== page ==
Father Sarmad Biloues and Syria

Syria: Several thousand Chaldean Catholics from Iraq have arrived in the Vancouver area in the past few years, according to Vancouver Courier. Their path here has been chaotic, buffeted by the tragedies of life first in their country of origin, then in Syria, where they originally took refuge. Events in the Middle East are driving a unique group of newcomers to our shores, fleeing years of repression, violence and fear. Father Sarmad Biloues is the spiritual leader of Chaldean Catholics in B.C., about 85 per cent of whom have arrived in the last decade. Like the refugees themselves, the priest fled Iraq, then pastored to those in refugee camps in Syria. A few arrived earlier, resettled by the UN in the 1990s, after the first Gulf War. (www.immigrantscanada.com). As reported in the news.

International Development Minister Christian Paradis and Crisis Situations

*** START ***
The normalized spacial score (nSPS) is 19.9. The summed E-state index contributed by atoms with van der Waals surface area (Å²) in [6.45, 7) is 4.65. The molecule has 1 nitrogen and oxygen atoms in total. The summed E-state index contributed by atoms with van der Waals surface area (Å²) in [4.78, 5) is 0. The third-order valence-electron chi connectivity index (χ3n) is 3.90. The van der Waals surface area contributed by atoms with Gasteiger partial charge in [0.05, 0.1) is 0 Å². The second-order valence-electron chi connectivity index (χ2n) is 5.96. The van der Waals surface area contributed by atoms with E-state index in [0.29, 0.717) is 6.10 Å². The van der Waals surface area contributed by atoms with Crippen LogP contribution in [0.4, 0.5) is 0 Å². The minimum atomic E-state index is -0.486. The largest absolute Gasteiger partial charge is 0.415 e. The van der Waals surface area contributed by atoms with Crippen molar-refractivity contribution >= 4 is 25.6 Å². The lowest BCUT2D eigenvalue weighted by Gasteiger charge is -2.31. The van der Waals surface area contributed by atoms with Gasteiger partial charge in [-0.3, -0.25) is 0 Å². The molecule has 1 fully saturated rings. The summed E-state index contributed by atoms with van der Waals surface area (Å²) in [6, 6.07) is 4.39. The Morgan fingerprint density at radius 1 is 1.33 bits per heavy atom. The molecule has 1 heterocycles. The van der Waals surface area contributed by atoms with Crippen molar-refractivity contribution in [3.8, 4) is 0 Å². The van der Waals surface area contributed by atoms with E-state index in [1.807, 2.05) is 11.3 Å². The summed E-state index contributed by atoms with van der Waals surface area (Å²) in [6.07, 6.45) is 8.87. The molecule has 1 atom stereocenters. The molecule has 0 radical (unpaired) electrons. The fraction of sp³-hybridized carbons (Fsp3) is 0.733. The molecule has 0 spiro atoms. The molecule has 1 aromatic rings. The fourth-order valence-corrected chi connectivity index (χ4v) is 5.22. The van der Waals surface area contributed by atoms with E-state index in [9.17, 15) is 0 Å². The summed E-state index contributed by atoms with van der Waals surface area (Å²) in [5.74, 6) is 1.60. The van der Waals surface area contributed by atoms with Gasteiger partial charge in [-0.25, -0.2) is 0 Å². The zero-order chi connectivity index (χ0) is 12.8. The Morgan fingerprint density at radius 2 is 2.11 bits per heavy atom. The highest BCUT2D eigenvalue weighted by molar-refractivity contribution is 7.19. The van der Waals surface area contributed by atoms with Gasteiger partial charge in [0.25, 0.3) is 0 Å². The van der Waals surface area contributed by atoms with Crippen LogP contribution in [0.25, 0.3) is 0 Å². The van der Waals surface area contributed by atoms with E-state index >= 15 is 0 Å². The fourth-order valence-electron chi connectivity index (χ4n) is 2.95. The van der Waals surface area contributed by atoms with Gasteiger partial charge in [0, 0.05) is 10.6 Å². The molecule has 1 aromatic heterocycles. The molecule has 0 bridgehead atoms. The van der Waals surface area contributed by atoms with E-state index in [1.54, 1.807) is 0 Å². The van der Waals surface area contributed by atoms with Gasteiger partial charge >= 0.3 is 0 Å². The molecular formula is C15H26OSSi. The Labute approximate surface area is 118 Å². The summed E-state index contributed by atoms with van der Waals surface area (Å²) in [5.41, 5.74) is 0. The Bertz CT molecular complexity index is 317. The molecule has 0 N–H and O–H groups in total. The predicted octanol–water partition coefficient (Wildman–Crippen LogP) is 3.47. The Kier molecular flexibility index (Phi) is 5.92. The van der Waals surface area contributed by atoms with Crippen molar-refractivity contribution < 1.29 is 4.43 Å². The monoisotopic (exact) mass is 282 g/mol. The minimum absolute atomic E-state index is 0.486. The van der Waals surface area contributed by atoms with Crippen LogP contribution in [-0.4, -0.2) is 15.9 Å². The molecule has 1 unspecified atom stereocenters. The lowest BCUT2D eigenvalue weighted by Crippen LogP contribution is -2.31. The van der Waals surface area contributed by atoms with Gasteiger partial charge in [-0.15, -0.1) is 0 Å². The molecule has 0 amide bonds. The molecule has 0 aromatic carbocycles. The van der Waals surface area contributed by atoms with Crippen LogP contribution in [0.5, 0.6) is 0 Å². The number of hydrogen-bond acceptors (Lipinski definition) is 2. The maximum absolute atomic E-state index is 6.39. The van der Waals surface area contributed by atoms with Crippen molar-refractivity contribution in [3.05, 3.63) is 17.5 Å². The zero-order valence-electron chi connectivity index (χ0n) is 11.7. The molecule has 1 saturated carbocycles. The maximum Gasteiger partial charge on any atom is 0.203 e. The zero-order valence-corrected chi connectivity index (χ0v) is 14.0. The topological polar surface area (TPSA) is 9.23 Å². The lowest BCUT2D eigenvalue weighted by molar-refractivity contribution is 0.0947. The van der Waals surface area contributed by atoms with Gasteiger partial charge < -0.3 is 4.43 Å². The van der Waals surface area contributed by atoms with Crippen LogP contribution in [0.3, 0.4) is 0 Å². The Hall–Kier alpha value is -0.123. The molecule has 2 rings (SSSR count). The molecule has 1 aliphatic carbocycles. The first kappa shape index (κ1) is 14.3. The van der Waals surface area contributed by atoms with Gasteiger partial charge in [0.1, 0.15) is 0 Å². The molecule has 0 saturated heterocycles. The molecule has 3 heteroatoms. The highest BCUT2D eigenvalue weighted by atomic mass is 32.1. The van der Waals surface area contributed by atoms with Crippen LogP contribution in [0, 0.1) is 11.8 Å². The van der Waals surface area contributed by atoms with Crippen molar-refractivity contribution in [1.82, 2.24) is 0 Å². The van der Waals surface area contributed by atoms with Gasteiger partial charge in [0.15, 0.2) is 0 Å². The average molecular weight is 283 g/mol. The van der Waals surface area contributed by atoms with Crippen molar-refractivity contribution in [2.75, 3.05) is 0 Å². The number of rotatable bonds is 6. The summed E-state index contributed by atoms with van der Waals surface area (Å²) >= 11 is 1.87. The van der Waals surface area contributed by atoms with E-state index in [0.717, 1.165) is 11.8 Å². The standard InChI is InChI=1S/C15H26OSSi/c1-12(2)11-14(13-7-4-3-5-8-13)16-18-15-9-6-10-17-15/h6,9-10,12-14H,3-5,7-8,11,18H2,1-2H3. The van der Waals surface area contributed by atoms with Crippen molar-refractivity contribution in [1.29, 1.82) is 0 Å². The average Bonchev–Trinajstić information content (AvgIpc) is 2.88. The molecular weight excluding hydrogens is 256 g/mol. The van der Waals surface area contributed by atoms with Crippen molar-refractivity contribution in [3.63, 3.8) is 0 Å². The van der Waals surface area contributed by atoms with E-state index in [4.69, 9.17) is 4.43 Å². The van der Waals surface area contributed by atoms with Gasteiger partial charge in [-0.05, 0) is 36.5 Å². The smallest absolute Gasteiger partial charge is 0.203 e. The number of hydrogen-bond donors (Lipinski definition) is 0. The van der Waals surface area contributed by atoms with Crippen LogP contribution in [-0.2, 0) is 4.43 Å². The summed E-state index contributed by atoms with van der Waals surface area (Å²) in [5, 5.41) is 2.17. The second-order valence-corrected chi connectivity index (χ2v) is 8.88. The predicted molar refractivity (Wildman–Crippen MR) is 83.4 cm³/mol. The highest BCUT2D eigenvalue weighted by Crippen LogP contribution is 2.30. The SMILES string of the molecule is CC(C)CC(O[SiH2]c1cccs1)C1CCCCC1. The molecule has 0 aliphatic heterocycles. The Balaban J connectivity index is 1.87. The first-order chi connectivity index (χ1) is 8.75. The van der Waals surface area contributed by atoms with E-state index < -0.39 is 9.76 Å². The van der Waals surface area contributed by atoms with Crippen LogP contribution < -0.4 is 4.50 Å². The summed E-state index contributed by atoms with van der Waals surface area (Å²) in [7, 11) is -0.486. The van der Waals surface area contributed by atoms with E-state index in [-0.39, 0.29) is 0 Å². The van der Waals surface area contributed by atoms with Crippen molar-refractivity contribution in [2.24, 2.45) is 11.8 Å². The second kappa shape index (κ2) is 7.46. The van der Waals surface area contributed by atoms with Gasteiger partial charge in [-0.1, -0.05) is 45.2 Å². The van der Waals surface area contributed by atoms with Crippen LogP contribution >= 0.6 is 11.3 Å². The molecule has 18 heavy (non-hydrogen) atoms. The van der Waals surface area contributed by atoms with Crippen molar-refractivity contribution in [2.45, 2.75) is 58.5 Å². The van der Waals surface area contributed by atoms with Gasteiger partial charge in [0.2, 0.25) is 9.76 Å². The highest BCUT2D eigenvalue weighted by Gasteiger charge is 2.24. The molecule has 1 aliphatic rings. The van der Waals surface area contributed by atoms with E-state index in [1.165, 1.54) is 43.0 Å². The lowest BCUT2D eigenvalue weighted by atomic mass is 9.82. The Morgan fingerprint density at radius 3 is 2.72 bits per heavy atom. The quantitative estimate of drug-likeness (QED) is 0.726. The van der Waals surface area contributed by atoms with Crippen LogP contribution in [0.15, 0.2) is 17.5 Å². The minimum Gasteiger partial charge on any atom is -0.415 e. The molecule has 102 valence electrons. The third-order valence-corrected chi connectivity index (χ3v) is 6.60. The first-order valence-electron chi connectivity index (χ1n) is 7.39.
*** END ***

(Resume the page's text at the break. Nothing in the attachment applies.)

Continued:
crisis situations: International Development Minister Christian Paradis said the bulk of the money will go to a four-year extension of Canada involvement in the Global Partnership for Education, which includes governments and NGOs. "We wanted to send the signal that we can't forget these kids in crisis situations and need to support them," Paradis said in an interview at the World Bank on Thursday. "It not right to have children lose their childhood because adults are fighting." From that announced sum, $10 million is a one-year contribution to UNICEF for education in crisis-affected areas, notably Syria, as well as the Central African Republic and Sudan, according to The Waterloo Record. The Syrian conflict has left a devastating toll on children: in neighbouring Lebanon alone, an estimated 400,000 young refugees remain out of school and one-quarter of that country children are now refugees. The contribution stems from different announcements made during the annual spring financial meetings in Washington. UNICEF executive director said that while there are 107,000 more children in school than last year, that hasn't nearly met the need. "We are not close, in truth," Anthony Lake said. "But we are a lot closer than a year ago." Paradis made the funding pledge at an event with former British prime minister Gordon Brown, the UN Special Envoy For Education. The U.K. coalition government passed a law last month enshrining its commitment to spend 0.7 per cent of GDP on development. Paradis was asked about the huge difference in international development contributions by Britain and Canada. (www.immigrantscanada.com). As reported in the news.